These and other features of the invention will be understood upon reading of the following description along with the figures.
FIG. 1 is an analog to digital conversion transfer characteristic using the A-law formalism.
FIG. 2 is an implementation of an analog-to-digital converter using charge redistribution with an upper and a lower array according to the prior art.
FIG. 3 is an illustrative decision tree for a successive approximation technique for digitalizing an analog input signal.
FIG. 4 shows an implementation of an analog to digital converter using a method of offset subtraction of the present invention.
FIG. 5 illustrates the timing sequence of the switching circuits of the analog to digital converter of the present invention.
Referring now to FIG. 4, an upper principal array of capacitors 41 is coupled to an input terminal of the comparator. Each of the capacitors in the input stage 41 has a first terminal coupled to an input terminal of comparator 46, a second terminal coupled to a four-position switch that can select between the input voltage Vin, the ground potential, a V+ and V- reference voltage potential, and a output of the operational amplifier 47. The first terminals of the array of capacitors 41 is coupled to a switch S1. The added first supplementary upper capacitor array 42 has the first terminals of capacitors coupled to the main array through switch S4, while the second terminal of the capacitors is coupled to a switch that selects to the plus or minus voltage reference +VREF or -VREF, or ground. However, one capacitor of the first supplementary capacitor array can be coupled either to the ground potential or to the output of the operational amplifier 47. The second input terminal of comparator 46 is coupled to ground potential. For the less significant bits, a secondary lower array of capacitors 43 have a first terminal coupled to the inverting input terminal of operational amplifier 47 and a second terminal coupled to a two position switch that can select between the ground potential and a minus or plus voltage reference potential +VREF or -VREF. The non-inverting input terminal of the operational amplifier 47 is coupled to ground potential while a feedback capacitor 48 is coupled between the output terminal and the inverting terminal of the operational amplifier. A second supplementary array of capacitors 44 have first terminals that are coupled through a capacitor 49 to the inverting input terminal of the operational amplifier 47, and have a second terminal coupled to a plurality of switches that couple the capacitor either to a ground position or to the minus or plus voltage reference position, +VREF or -VREF.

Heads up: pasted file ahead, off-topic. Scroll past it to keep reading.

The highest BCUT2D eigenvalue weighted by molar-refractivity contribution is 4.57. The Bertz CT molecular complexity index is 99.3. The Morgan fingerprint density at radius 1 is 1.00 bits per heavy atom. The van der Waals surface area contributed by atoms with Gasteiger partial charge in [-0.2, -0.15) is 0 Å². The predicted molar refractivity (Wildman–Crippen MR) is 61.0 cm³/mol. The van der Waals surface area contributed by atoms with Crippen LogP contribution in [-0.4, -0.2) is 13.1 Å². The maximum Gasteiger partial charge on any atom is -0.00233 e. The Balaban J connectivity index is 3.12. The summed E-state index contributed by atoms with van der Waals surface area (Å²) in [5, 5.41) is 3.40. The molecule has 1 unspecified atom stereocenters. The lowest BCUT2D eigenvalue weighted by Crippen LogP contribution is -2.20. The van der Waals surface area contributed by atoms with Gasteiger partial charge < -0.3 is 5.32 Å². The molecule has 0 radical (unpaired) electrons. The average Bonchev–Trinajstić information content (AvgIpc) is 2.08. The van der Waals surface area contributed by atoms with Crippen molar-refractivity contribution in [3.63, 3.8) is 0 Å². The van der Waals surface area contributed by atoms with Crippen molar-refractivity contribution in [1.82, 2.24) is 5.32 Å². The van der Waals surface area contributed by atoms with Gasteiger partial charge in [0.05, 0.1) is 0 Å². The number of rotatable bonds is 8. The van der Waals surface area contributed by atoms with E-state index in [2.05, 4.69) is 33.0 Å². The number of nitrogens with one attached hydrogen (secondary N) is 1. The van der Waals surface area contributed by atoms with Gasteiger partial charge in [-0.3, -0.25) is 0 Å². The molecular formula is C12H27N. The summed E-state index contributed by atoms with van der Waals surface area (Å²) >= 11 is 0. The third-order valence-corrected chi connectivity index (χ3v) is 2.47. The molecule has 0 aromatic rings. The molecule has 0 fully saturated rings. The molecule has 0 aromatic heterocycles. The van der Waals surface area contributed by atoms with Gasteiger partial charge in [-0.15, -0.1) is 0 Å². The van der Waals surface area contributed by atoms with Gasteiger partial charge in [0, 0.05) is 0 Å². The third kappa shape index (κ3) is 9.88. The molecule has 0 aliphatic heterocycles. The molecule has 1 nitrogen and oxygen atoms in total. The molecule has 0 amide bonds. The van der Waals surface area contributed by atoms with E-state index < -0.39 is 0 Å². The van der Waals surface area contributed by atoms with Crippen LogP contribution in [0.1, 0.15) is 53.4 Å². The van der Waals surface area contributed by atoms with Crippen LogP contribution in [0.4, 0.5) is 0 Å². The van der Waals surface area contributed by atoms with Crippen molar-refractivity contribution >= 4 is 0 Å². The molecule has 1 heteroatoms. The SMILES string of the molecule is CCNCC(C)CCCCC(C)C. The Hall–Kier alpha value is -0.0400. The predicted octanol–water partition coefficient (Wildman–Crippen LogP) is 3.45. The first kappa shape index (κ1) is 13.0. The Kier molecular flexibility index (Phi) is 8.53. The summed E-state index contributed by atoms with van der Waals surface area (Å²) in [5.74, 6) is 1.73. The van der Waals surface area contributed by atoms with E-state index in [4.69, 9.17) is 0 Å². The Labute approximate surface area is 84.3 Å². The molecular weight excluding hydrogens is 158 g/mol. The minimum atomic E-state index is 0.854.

Referring next to FIG. 5, diagram a shows the voltage of the switch S1 with time, the switch first being closed and then being open. Diagram b shows the voltage of switch S50 with time. With reference to FIG. 5 of the drawings, there are signals (for example S1) that provide a continuous curve as shown. Otherwise, S51-S54, for example, can be VREF or Ground according to the driving code. For this reason, a continuous curve and a broken curve during the same time interval are shown. Diagram c shows the voltage of switches S51-S54. Diagram d shows the voltage of switches S6i and S3i with time. Diagram e shows the voltage of switch S4 with time, while diagram f shows the voltage of switches S2i. Diagram g shows the voltage at the summing node with time.